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As powerful symbols of status and love, diamonds are surrounded by popular misconceptions. Diamonds are by far the most popular of all gemstones, and more than one million carats of diamonds are produced each year. Read on to discover five of the most common myths and misconceptions about diamonds.
MYTHS ABOUT DIAMONDS
Diamonds form as carbon atoms under high pressures and temperatures and start growing crystals when bonded together. This spectacular process has created the centerpiece of engagement rings for ages. But is everything you think you know about diamonds true? Here we debunk five of the most common myths surrounding diamonds, including:
All diamonds are created by nature: While many diamonds are formed naturally underground, some are laboratory-grown and can cost consumers 30 to 40 percent less than mined diamonds. Lab-grown diamonds are created in labs using cutting-edge technology and are chemically, optically, and physically equivalent to those grown beneath the Earth’s surface.
Diamonds are the hardest material: Many people believe diamonds are the hardest material in the world. Although not far off, this is another misconception. A substance called wurtzite boron nitride, or w-BN, has been proven by scientists to have a greater indentation strength than diamond. Lonsdaleite, also called the hexagonal diamond, is even more than 50 percent stronger than diamond. Lonsdaleite is similar to diamond and also made of carbon but should not be confused with diamonds.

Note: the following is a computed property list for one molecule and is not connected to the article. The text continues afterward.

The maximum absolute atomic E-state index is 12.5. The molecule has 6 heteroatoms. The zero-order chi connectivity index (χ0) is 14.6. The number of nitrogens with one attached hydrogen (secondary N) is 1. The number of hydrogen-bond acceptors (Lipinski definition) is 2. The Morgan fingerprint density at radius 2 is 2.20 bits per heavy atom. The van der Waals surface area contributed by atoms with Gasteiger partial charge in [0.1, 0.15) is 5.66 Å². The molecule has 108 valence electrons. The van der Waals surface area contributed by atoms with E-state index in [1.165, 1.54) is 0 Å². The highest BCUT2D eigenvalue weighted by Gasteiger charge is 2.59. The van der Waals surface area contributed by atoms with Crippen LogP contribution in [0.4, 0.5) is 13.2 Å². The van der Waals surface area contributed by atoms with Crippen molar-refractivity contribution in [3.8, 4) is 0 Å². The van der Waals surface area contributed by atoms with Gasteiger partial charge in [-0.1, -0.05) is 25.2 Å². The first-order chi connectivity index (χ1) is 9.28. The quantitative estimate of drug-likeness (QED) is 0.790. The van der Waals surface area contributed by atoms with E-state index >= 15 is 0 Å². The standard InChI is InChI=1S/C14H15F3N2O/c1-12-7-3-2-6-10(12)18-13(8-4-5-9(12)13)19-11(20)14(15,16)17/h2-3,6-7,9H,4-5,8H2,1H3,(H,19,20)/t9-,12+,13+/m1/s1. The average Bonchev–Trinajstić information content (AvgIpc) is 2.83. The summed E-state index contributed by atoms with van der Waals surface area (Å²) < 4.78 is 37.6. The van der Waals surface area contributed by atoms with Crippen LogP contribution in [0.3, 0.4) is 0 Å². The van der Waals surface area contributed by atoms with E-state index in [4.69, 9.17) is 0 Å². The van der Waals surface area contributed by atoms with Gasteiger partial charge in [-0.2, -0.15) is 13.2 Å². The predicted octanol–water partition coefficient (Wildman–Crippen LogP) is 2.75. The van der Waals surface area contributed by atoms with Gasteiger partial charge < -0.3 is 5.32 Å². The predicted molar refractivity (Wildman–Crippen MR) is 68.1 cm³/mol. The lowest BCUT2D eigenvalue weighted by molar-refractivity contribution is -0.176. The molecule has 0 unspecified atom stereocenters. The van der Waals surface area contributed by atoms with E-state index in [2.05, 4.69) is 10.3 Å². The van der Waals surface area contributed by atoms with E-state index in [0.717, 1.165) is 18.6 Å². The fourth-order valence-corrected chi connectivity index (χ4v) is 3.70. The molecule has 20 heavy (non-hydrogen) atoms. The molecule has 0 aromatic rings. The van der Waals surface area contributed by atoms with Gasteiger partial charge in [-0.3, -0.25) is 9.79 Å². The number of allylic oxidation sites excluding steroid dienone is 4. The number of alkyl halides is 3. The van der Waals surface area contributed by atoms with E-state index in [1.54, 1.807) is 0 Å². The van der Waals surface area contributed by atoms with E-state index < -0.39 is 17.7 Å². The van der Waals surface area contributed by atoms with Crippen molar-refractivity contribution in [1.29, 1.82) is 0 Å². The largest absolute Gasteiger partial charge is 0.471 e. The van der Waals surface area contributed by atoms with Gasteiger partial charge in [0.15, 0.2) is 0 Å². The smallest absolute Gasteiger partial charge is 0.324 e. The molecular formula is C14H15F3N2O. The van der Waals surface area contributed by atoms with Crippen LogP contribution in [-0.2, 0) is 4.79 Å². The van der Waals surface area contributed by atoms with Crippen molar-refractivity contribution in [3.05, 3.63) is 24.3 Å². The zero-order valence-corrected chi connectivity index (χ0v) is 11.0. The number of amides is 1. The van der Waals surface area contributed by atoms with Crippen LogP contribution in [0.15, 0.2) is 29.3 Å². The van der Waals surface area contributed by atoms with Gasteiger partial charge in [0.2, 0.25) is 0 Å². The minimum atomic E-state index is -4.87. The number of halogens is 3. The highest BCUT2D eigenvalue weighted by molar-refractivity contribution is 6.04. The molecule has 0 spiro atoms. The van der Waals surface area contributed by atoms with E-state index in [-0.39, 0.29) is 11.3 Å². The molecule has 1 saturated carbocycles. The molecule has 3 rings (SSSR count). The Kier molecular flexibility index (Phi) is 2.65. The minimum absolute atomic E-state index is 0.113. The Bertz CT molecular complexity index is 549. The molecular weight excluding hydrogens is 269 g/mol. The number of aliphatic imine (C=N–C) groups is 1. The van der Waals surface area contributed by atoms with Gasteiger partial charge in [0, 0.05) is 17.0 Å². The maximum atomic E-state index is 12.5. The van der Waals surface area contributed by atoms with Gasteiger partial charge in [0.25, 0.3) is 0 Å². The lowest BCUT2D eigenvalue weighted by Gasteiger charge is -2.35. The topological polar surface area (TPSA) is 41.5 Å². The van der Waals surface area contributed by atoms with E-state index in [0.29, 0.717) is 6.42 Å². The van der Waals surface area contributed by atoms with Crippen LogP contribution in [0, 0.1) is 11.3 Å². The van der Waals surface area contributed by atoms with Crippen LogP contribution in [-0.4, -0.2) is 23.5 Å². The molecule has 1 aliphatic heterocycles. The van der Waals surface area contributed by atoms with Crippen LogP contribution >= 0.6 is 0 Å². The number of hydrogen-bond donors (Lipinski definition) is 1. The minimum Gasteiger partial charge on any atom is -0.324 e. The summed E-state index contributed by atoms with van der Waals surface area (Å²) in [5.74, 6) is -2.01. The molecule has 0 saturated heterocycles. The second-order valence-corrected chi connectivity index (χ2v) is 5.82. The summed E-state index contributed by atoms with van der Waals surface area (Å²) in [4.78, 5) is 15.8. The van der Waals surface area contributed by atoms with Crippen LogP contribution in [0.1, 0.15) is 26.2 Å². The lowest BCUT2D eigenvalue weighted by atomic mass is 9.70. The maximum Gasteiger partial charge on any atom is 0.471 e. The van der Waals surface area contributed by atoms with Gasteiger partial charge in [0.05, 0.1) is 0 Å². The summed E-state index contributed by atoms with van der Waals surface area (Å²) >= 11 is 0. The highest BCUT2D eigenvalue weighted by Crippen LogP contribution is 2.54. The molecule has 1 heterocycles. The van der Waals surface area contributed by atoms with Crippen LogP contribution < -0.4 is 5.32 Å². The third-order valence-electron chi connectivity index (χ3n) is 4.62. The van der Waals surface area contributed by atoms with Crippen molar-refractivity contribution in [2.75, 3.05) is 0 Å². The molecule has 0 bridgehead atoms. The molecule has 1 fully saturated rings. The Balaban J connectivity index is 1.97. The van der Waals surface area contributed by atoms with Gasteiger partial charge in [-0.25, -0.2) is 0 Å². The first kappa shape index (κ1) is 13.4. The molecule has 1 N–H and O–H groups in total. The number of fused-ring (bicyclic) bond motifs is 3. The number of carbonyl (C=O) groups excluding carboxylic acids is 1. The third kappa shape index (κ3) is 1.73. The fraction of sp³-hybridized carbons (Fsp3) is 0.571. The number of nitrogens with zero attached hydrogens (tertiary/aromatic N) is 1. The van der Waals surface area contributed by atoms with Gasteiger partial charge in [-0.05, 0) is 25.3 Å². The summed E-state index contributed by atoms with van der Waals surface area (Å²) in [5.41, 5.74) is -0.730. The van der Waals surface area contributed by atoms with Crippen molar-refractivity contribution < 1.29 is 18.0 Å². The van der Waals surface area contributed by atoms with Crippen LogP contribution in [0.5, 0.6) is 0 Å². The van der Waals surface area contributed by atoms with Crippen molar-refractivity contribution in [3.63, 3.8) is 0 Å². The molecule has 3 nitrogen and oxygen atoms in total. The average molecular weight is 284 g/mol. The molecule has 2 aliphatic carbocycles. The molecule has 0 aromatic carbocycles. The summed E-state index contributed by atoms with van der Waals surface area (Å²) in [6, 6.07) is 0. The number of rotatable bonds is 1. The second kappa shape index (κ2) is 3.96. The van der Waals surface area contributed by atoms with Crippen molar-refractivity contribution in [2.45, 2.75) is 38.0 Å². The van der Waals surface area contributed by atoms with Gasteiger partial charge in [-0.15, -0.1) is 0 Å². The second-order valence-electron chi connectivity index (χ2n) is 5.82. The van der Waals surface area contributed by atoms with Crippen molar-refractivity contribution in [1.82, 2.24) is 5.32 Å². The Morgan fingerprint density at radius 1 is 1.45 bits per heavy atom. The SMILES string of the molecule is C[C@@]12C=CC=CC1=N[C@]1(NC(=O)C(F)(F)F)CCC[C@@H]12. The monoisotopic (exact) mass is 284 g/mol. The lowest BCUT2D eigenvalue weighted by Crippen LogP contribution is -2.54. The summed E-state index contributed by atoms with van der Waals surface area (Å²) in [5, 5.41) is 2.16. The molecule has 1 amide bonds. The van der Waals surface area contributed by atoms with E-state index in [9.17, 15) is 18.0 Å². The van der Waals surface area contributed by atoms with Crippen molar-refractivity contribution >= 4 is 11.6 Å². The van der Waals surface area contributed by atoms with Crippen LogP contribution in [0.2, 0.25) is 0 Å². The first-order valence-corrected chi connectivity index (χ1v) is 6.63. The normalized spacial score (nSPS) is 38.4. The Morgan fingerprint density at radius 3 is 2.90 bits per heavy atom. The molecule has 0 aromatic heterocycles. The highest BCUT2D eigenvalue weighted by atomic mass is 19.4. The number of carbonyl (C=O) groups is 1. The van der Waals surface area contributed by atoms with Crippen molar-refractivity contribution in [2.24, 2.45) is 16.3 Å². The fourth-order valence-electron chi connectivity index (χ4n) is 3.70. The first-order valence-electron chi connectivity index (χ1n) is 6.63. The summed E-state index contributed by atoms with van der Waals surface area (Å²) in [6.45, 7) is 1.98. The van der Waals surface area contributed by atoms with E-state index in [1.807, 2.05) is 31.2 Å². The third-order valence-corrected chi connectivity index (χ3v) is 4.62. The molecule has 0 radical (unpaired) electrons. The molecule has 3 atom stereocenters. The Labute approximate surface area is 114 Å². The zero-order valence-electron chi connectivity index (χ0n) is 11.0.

A diamond’s size is measured in carats: A diamond’s size is actually measured length by width in millimeters. In other words, the size of a diamond is measured by its diameter.
Diamonds last forever: Diamonds eventually degrade to graphite and do not last forever. Diamonds are an allotrope of carbon, and their atoms are aligned in what’s called a diamond cubic. This configuration, called “metastable,” is incredibly strong. Therefore, a diamond must be heated to extremely high temperatures for its structure to break down or change. A standard size engagement ring diamond would take billions of years or more to completely break down into graphite.
The bigger the diamond, the more it’s worth: Several factors go into determining a diamond’s worth — and size is just one of them. The certification of authenticity, as well as the four Cs — color, cut, clarity, and mass — also determine a diamond’s value. For example, a smaller diamond with specific cut and clarity may be worth more than a larger diamond with other cut and clarity specifications.